Dogs in Vehicles Contribute to Distracted Driving
As we approach the dog days of summer, it’s a good time to think about driving with dogs because they can distract drivers just as much as children and cell phones.
Nearly one third of 1,000 people who have driven with their dog revealed in an online survey that the dog distracted them while driving. And 59% of those surveyed said they have also participated in distracting behavior while driving with their dog.
The survey, conducted by AAA (a not-for-profit motoring and leisure travel association founded in 1902) and Kurgo (a company that makes pet products), revealed that 55% of those people have petted their dog while driving, and 21% have let their dog sit on their lap. Some of those surveyed have also given food and water to their dog, and played with the dog while driving.
Additionally, only 17% of those surveyed said they use any kind of dog restraint. Without something securing the dog, it’s apt to run back and forth from window to window, might chew on the upholstery, and get sick in the car, taking the driver’s attention off the road.
This is alarming, because, according to the American Pet Products Association, 45.6 million U.S. households have a dog, and because, according to the AAA Foundation for Traffic Safety, a driver’s risk of being in a car accident doubles when he or she looks away from the road for only two seconds.
As ABC affiliate WZZM13.com’s Denise Pritchard writes in “Distracted Doggie Driving“:
According to Paws to Click www.pawstoclick.com every year 30,000 accidents are caused by dogs in the front seat. Every 18 minutes an accident occurs due to a loose pet in a vehicle.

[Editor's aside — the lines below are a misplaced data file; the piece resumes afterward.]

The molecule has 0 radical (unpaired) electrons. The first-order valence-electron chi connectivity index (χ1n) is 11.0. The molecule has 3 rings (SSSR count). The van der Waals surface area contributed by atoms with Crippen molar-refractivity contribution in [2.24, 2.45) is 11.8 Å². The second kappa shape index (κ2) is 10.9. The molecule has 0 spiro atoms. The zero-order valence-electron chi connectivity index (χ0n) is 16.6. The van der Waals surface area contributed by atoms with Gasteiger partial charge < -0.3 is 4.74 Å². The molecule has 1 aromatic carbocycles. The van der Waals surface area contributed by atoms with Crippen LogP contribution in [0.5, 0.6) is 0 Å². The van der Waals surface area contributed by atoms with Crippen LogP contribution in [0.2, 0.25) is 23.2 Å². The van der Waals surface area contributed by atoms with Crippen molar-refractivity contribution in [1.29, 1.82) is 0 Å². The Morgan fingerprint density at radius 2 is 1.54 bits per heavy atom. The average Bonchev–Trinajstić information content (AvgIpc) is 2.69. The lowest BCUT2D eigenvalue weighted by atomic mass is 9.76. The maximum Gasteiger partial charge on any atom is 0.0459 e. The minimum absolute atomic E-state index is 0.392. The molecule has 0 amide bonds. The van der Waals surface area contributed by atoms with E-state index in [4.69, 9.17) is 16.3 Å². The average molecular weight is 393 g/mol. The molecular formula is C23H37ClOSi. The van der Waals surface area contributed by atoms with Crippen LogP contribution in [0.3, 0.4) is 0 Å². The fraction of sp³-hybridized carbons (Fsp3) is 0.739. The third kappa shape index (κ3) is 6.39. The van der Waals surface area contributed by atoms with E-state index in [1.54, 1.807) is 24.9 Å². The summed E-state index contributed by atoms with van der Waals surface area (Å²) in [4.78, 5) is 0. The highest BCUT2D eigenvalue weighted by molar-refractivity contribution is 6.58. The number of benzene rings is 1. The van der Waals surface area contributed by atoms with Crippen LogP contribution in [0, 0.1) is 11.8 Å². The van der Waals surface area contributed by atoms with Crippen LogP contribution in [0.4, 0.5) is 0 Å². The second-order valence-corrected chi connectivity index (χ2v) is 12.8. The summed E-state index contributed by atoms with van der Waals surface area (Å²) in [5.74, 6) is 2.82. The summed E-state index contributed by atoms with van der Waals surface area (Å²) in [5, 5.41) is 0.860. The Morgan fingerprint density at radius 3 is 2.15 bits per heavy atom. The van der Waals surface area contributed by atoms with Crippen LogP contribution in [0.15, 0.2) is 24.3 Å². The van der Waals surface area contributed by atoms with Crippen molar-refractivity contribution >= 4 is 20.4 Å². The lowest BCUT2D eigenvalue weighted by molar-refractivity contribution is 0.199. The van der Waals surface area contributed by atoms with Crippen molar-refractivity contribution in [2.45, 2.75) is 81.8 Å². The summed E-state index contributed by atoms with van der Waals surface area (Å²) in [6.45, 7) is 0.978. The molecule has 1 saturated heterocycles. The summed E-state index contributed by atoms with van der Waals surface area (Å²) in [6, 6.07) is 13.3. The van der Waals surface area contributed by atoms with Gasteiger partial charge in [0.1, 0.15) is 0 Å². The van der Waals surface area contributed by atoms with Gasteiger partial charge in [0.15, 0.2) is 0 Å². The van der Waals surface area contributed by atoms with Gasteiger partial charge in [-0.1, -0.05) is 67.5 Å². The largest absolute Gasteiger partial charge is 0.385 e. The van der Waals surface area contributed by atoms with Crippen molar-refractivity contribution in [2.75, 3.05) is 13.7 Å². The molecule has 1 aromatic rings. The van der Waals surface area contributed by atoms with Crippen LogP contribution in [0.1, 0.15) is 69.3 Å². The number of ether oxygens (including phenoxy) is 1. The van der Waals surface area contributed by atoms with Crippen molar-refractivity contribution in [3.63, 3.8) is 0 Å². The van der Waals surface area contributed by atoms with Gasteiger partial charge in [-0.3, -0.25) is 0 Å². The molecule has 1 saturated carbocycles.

And according to the news release, “One in Five respondents to AAA/Kurgo survey admit to driving with dog in their lap,” in AAA NewsRoom:
‘Restraining your pet when driving can not only help protect your pet, but you and other passengers in your vehicle as well,’ cautioned Jennifer Huebner-Davidson, AAA National Traffic Safety Programs manager. ‘An unrestrained 10-pound dog in a crash at 50 mph will exert roughly 500 pounds of pressure, while an unrestrained 80-pound dog in a crash at only 30 mph will exert 2,400 pounds of pressure.’
There is plenty of help for dog owners seeking to shore up their vehicles to protect their dogs, themselves and others on the road, as Tara Parker-Pope of The New York Times Health/Well notes in “Pets and Distracted Driving“:
The Humane Society of the United States notes that dogs don’t have to be locked up in a carrier while in the car to keep them safe. If a dog enjoys the ride, The Humane Society suggests a restraining harness that can be purchased from a pet store. The Web site for Bark Buckle UP lists several products for traveling with your dog, including a mobile pet bed or a dog seat belt. The Humane Society also advises keeping a dog in the back seat because front-seat air bags pose a hazard to even large dogs.